Dying without an estate plan often results in unintended consequences. Instead of family members deciding how your estate will be distributed, a default plan will be created for you under state intestacy laws. For certain individuals, including ones with unmarried partners, minor children, blended families, disabled children and irresponsible loved ones, dying intestate can be particularly problematic.
Many people assume that when they die without an estate plan, their family members will decide how the estate is distributed. This belief is false. If you do not take the time to create an estate plan, one will be created for you under your state's intestacy laws.
State intestacy laws are strictly applied to everyone who dies without an estate plan; no exceptions are made. It is essentially a default, one-size-fits-all plan that is based on the traditional American family. Under most states' intestacy laws, your property is distributed in the following order:
- Surviving spouse
You should speak to an estate planning professional to understand the intestacy laws of your state.
The framework does not take into account the unique circumstances of your life and family. For many individuals, the default plan is not a good fit and has unintended ramifications. Below are scenarios where intestacy is particularly problematic.
The number of cohabitating individuals living in the United States is continually rising, many with no intention of ever getting married. However, unmarried partners are not entitled to anything when you die without an estate plan. It does not matter how long you were cohabitating if the relationship is not legally recognized.
Under most state intestacy laws, if you die without a spouse and children, your property passes to your parents. The only exception would be if your unmarried partner was a joint owner of the property or a named beneficiary on an asset. If you want your unmarried partner to receive your property, you must make a concerted effort to create an estate plan that expresses this intent, or they could be left with nothing.
If you die without an estate plan, the court will decide who will care for your minor children. The court will try to act in the best interests of the children. However, the judge does not have specific knowledge of your children's needs, personalities or lifestyles, and the outcome might be different from what you intended. In most situations, the court will appoint a willing family member, but if there are disagreements, the resulting fights can tear your family apart forever.
Furthermore, the court will have to pick someone to manage the property left to minor children. This person is called a conservator or guardian. As well as managing and investing the child's property, the conservator will be required to file an accounting every year, reporting all the money going into and out of the child's account. This responsibility can be very burdensome. Through estate planning, you have the much better option of creating a trust to hold the minor's property.
Under intestate laws, your property is distributed to all your children equally if you die without an estate plan. This can have devastating consequences if one of your children has special needs. Many individuals with special needs rely on government benefits, especially Medicaid, Medicare and Social Security disability income. These benefits have income and asset limits, and receiving a lump sum inheritance payment can disqualify your child. To ensure that your child will continue to receive the care they need, you will need to work with an estate planning professional to create a special needs trust. Without a special needs trust, your child's access to government benefits will be in jeopardy.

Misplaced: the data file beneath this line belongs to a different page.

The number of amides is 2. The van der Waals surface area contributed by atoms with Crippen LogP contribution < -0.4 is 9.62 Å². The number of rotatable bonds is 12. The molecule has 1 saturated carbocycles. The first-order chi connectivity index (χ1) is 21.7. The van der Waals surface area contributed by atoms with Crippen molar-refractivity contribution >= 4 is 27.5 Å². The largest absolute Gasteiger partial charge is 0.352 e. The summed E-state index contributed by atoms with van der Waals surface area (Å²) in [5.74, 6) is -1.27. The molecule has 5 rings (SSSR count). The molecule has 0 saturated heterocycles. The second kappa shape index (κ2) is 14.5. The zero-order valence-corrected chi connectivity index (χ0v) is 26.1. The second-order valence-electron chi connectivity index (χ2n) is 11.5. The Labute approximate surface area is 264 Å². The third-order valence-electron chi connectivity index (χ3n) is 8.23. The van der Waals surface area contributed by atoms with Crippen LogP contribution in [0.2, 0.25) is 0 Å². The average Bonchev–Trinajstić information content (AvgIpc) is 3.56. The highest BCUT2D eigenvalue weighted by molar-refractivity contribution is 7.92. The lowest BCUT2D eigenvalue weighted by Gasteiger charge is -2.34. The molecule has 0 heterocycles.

Secondly, equal is not necessarily fair, especially when children are disabled and cannot support themselves. If you want your disabled child to receive a larger share of your inheritance, you must create an estate plan.
If you have a blended family, there is a good chance that your property will not be distributed as you intend if you die without an estate plan. For example, intestacy laws do not recognize stepchildren. Your property will not pass to stepchildren unless you have legally adopted them. This is true even if you raised the child as your own from a young age.
As a second example, if you remarry later in life and die intestate, a large portion of your inheritance will typically go to your surviving spouse. This can have unintended consequences if you had children from a first marriage. In a traditional family, after your surviving spouse passes away, the inheritance will flow down to the children that you shared together. However, when your second wife dies, the children from your first marriage will be entitled to nothing from the second wife's estate.
State intestacy laws do not take into account how financially responsible your family members are. Your inheritance will be distributed regardless of whether the family member has an addiction, is a spendthrift, refuses to work or is going through bankruptcy. The wealth that you worked hard to build can be quickly squandered.
If you want to protect your inheritance from financially irresponsible loved ones, you must engage in estate planning. You can create an incentive trust and place restrictions on the inheritance, such as getting into rehab, getting a job or completing education. Other options include delaying the distribution of the assets until the individual reaches a certain age or spreading the distributions out over time.